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I'm coding articles for a meta-analysis looking at group differences on dichotomous and continuous outcomes. Groups are not the same size. Continuous outcome ES is standardized mean difference and dichotomous outcome ES is logOR.

I had two questions about calculating ESs.

1) Can I calculate an effect size using group means ONLY (i.e., if SDs or CIs are not provided)?

2) I'm running into an issue where some articles present the sample sizes for both groups, later present the means/SDs for both groups, and then present an ANOVA where the df is smaller than I would expect it to be given the sample size presented. This suggests that there was missing data for that analysis, but I can't know which group it's missing from, so I don't know the group sample sizes. What are best practices for handling this situation? I don't want to bias the ESs with inflated sample sizes. Can I calculate an ES using the F value without knowing the sample size for the groups? Should I subtract subjects from both groups equally?

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  • $\begingroup$ As I said in the question, sample sizes for both groups are stated, and then the df suggests that they are smaller than the stated sample sizes. $\endgroup$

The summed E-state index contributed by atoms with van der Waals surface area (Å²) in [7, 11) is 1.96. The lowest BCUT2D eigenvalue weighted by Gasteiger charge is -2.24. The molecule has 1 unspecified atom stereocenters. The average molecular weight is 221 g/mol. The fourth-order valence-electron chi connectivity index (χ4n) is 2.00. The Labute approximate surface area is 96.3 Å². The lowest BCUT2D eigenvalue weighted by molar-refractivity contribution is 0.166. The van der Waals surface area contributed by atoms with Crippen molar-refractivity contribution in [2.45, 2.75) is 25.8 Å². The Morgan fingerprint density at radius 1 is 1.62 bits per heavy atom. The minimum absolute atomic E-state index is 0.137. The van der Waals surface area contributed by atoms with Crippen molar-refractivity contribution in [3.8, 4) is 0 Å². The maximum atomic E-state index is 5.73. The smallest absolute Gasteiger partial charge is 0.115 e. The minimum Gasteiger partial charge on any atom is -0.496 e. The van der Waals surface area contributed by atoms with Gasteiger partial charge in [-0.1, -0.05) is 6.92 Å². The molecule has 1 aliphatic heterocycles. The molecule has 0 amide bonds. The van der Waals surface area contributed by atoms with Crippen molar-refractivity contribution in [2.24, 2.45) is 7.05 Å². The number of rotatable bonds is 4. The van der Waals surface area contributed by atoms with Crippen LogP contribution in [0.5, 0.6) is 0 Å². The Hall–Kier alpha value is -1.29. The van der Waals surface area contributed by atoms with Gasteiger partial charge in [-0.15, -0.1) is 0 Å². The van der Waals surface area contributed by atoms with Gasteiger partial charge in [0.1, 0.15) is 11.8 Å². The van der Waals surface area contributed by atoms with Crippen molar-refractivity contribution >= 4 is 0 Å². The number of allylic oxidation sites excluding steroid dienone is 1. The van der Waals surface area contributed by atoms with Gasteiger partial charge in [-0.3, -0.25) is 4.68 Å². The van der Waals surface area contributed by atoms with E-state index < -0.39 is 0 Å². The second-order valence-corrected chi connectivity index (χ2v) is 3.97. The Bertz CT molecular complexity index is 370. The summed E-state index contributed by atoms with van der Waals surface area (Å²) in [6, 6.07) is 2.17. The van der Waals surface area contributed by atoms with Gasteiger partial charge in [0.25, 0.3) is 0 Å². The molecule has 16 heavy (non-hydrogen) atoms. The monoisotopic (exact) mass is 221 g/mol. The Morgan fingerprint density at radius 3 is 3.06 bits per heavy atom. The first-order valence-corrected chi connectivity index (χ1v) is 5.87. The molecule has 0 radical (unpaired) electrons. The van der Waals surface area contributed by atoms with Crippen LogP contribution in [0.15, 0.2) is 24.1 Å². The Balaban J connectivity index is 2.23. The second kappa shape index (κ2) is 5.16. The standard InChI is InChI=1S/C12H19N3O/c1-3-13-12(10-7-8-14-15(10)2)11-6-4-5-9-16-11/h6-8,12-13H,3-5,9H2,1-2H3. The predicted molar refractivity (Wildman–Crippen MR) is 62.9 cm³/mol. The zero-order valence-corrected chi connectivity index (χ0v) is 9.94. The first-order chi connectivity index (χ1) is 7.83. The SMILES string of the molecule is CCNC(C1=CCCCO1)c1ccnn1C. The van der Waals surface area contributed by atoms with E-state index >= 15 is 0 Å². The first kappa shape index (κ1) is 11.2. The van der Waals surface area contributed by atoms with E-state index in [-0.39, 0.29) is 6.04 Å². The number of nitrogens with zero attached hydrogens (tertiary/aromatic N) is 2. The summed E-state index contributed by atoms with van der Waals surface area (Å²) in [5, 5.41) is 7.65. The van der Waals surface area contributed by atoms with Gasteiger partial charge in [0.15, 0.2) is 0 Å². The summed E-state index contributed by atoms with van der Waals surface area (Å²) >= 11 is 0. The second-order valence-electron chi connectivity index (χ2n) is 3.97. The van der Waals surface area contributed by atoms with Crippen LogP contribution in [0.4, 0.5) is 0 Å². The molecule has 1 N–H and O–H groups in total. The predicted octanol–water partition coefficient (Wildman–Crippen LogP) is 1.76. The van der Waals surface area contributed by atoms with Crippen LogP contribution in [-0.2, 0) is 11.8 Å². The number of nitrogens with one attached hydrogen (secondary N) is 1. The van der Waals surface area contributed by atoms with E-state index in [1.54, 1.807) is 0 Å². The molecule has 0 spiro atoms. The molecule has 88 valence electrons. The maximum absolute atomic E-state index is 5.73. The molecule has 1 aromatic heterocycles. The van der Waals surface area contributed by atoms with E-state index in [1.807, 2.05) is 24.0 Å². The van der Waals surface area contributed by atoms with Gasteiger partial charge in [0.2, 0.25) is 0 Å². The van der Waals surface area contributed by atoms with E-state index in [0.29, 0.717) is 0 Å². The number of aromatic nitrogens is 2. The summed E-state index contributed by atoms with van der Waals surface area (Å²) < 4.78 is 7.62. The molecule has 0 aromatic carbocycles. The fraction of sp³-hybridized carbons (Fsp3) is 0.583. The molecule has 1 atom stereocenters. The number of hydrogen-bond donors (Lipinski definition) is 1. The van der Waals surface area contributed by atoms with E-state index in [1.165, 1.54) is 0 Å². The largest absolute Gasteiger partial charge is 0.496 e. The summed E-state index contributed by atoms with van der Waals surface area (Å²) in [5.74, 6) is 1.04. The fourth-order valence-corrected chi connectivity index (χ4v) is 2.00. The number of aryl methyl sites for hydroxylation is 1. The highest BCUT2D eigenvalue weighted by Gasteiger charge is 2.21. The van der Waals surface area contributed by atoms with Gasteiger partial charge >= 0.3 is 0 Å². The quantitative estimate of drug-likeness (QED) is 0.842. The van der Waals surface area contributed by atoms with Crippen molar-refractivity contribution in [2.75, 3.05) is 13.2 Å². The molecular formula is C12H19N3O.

– Emily
    Jul 21 '15 at 20:20
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Based on additional investigation, this is what I came up with:

1) Can I calculate an effect size using group means ONLY (i.e., if SDs or CIs are not provided)?

Nope.

2) I'm running into an issue where some articles present the sample sizes for both groups, later present the means/SDs for both groups, and then present an ANOVA where the df is smaller than I would expect it to be given the sample size presented. This suggests that there was missing data for that analysis, but I can't know which group it's missing from, so I don't know the group sample sizes. What are best practices for handling this situation? I don't want to bias the ESs with inflated sample sizes. Can I calculate an ES using the F value without knowing the sample size for the groups? Should I subtract subjects from both groups equally?

The solution I settled on was to assume that subjects were missing at random from both groups and proportionally reduce the groups to create a total N consistent with the df. For example, if the df suggested a sample size of 24, but group A was stated to be 10 people and group B was stated to be 20 people (suggesting a loss of 6 subjects), then I dropped 2 people from group A and 4 from group B.

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    $\begingroup$ Regarding the first question, I think several metrics, for example log response ratio of means (ROM in metafor) does not require SD to calculate ES. The studies can be later on weighted using sample sizes instead of the variance (e.g. de Graaff et al. 2006; van Groenigen et al. 2006) $\endgroup$
    – fede_luppi
    Jul 22 '15 at 7:25

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